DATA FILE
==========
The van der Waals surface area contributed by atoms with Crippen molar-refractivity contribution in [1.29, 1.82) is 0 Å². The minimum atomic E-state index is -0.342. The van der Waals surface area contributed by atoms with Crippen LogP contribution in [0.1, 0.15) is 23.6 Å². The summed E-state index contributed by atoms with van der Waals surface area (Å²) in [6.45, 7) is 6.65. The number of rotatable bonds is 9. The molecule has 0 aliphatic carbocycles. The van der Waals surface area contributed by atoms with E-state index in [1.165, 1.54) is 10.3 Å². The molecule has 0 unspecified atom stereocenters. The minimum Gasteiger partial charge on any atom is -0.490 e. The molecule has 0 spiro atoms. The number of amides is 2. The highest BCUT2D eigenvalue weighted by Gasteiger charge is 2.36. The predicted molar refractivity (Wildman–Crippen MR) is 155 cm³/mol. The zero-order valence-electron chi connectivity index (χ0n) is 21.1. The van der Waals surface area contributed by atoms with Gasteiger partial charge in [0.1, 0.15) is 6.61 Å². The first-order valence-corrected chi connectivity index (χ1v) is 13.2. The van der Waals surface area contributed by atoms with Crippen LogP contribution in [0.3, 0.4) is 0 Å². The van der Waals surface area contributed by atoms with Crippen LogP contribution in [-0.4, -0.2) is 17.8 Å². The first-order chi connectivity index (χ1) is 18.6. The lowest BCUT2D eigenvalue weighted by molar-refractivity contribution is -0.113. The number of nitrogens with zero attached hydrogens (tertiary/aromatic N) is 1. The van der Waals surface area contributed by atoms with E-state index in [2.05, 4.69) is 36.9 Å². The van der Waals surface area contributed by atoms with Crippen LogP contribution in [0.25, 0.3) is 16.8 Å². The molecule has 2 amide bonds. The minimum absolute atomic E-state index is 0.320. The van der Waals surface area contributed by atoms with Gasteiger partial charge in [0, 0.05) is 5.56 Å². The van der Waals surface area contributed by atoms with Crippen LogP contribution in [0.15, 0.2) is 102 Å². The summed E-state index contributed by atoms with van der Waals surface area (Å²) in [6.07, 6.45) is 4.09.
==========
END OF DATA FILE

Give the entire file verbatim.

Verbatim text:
The van der Waals surface area contributed by atoms with Crippen molar-refractivity contribution in [1.29, 1.82) is 0 Å². The minimum atomic E-state index is -0.342. The van der Waals surface area contributed by atoms with Crippen LogP contribution in [0.1, 0.15) is 23.6 Å². The summed E-state index contributed by atoms with van der Waals surface area (Å²) in [6.45, 7) is 6.65. The number of rotatable bonds is 9. The molecule has 0 aliphatic carbocycles. The van der Waals surface area contributed by atoms with E-state index in [1.165, 1.54) is 10.3 Å². The molecule has 0 unspecified atom stereocenters. The minimum Gasteiger partial charge on any atom is -0.490 e. The molecule has 0 spiro atoms. The number of amides is 2. The highest BCUT2D eigenvalue weighted by Gasteiger charge is 2.36. The predicted molar refractivity (Wildman–Crippen MR) is 155 cm³/mol. The zero-order valence-electron chi connectivity index (χ0n) is 21.1. The van der Waals surface area contributed by atoms with Gasteiger partial charge in [0.1, 0.15) is 6.61 Å². The first-order valence-corrected chi connectivity index (χ1v) is 13.2. The van der Waals surface area contributed by atoms with Crippen LogP contribution in [0.3, 0.4) is 0 Å². The van der Waals surface area contributed by atoms with Crippen LogP contribution in [-0.4, -0.2) is 17.8 Å². The first-order chi connectivity index (χ1) is 18.6. The lowest BCUT2D eigenvalue weighted by molar-refractivity contribution is -0.113. The number of nitrogens with zero attached hydrogens (tertiary/aromatic N) is 1. The van der Waals surface area contributed by atoms with E-state index in [2.05, 4.69) is 36.9 Å². The van der Waals surface area contributed by atoms with Crippen LogP contribution in [0.25, 0.3) is 16.8 Å². The molecule has 2 amide bonds. The minimum absolute atomic E-state index is 0.320. The van der Waals surface area contributed by atoms with Gasteiger partial charge in [0, 0.05) is 5.56 Å². The van der Waals surface area contributed by atoms with Crippen LogP contribution in [0.15, 0.2) is 102 Å². The summed E-state index contributed by atoms with van der Waals surface area (Å²) in [6.07, 6.45) is 4.09.